Since gas lawn mowers aren't tethered by a power cord, they can go virtually anywhere, and because they maintain a constant level of power throughout their gas supply, you'll always have the same amount of power.
For professionals and homeowners with large lawns, a gas mower is more convenient and practical. A quick refill of gas, and your mower is back up and running with very little downtime.
While electric lawn mowers can be compelling for smaller properties and light domestic use, any heavy work on longer grass or a larger property will always be easier with a gas mower.
Even though a gas lawn mower is an excellent choice, they do have their disadvantages:
Heavy - Gas mowers almost always outweigh electric mowers. Their engine block is made of iron or aluminum, the chassis is made from steel or iron, and the body is usually made from some type of metal alloy. Each component adding more weight.
Manufacturers have designed self-propelled mowers, and other features to help overcome the added heft, which allows you to benefit from a more robust mower, without needing to take a break every few minutes.
Loud - Since gas mowers use combustion engines, they're definitely louder than electric mowers. Your neighbor will know when you're mowing your lawn.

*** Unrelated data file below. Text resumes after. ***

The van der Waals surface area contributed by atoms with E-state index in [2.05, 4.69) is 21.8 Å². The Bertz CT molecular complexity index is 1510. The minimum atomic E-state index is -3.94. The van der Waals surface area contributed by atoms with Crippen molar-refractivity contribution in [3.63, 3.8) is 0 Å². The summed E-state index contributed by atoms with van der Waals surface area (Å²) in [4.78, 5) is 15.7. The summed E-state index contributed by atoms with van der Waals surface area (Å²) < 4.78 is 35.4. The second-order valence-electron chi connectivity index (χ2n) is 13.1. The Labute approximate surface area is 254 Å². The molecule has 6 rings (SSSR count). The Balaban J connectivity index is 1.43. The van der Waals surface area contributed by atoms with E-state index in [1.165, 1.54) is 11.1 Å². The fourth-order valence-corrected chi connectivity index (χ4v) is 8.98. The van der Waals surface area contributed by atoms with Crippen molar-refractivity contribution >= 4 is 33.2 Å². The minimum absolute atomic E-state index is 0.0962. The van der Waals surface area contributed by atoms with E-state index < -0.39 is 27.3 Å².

It's a good idea to wear ear protection to protect your hearing, since a gas lawn mower will have a decibel level of around 95, which could cause hearing damage.
Maintenance - A gas-powered lawn mower may have a longer service life, but it'll also require more maintenance.
Regular engine maintenance is a must to keep your mower running at it's best.
Pull Cords - Many gas mowers use a pull cord to fire-up the motor. In some cases, this can make them difficult to start.
Environmentally Unfriendly - The EPA estimates that gas lawn mower emissions make up as much as 5% of the US air pollution. In fact, operating a gas mower for an hour generates the same amount of VOC's (volatile organic compounds) as driving a car 350 miles!
Gas lawn mowers use two different types of propulsion:
- Manual push
Manual Push Lawn Mowers
With a manual push lawn mower the user provides the power.
The motor won't propel the mower forward so you'll definitely be doing the work. But they'll give you plenty of power and efficiency at a budget-friendly price.
Here are a few things you should consider:
- If you have a flat yard a push mower could be a good option. But if your yard is on an incline then you may want to think about purchasing a self-propelled lawn mower
- The size of your yard. If your yard isn't too big you should be fine with a push lawn mower
- Your physical condition should also be a consideration. You'll be providing the horsepower, so if you're out-of-shape or small in size, operating a manual push lawn mower may give you a bigger workout than you'd like
- Manual push mowers are less expensive, so if you're on a budget you can still buy an excellent mower at a decent price. You'll just need to provide a little more effort when mowing your lawn
Self-Propelled Lawn Mowers
Self-propelled lawn mowers are easy to operate, work well on all types of terrain, and can easily maneuver around obstacles in your yard.